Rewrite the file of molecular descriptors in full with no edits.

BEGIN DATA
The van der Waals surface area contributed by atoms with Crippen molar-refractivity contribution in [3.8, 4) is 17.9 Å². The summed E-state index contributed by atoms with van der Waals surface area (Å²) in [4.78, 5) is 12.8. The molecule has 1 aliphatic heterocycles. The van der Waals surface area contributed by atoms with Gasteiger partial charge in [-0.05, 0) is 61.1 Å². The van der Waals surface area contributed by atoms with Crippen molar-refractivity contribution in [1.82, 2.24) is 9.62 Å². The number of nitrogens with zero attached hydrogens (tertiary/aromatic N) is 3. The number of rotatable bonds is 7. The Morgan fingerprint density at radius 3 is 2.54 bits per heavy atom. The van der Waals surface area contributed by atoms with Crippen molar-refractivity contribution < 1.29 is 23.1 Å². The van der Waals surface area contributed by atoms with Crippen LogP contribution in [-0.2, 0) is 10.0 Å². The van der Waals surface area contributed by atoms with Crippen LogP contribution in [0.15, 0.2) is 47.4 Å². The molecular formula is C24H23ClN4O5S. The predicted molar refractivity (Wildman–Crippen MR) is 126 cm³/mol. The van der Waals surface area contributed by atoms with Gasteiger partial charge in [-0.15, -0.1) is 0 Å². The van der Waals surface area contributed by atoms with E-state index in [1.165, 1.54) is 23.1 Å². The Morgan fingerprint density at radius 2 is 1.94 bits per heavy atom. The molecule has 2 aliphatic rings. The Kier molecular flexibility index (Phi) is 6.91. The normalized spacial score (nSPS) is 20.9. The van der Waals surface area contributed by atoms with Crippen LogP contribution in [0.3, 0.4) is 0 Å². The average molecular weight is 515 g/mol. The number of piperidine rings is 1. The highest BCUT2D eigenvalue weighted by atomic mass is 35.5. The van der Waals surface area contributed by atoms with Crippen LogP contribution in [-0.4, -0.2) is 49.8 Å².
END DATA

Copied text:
The van der Waals surface area contributed by atoms with Crippen molar-refractivity contribution in [3.8, 4) is 17.9 Å². The summed E-state index contributed by atoms with van der Waals surface area (Å²) in [4.78, 5) is 12.8. The molecule has 1 aliphatic heterocycles. The van der Waals surface area contributed by atoms with Gasteiger partial charge in [-0.05, 0) is 61.1 Å². The van der Waals surface area contributed by atoms with Crippen molar-refractivity contribution in [1.82, 2.24) is 9.62 Å². The number of nitrogens with zero attached hydrogens (tertiary/aromatic N) is 3. The number of rotatable bonds is 7. The Morgan fingerprint density at radius 3 is 2.54 bits per heavy atom. The van der Waals surface area contributed by atoms with Crippen molar-refractivity contribution < 1.29 is 23.1 Å². The van der Waals surface area contributed by atoms with Crippen LogP contribution in [-0.2, 0) is 10.0 Å². The van der Waals surface area contributed by atoms with Crippen LogP contribution in [0.15, 0.2) is 47.4 Å². The molecular formula is C24H23ClN4O5S. The predicted molar refractivity (Wildman–Crippen MR) is 126 cm³/mol. The van der Waals surface area contributed by atoms with Gasteiger partial charge in [-0.15, -0.1) is 0 Å². The van der Waals surface area contributed by atoms with E-state index in [1.165, 1.54) is 23.1 Å². The Morgan fingerprint density at radius 2 is 1.94 bits per heavy atom. The molecule has 2 aliphatic rings. The Kier molecular flexibility index (Phi) is 6.91. The normalized spacial score (nSPS) is 20.9. The van der Waals surface area contributed by atoms with Crippen LogP contribution in [0.3, 0.4) is 0 Å². The average molecular weight is 515 g/mol. The number of piperidine rings is 1. The highest BCUT2D eigenvalue weighted by atomic mass is 35.5. The van der Waals surface area contributed by atoms with Crippen LogP contribution in [-0.4, -0.2) is 49.8 Å².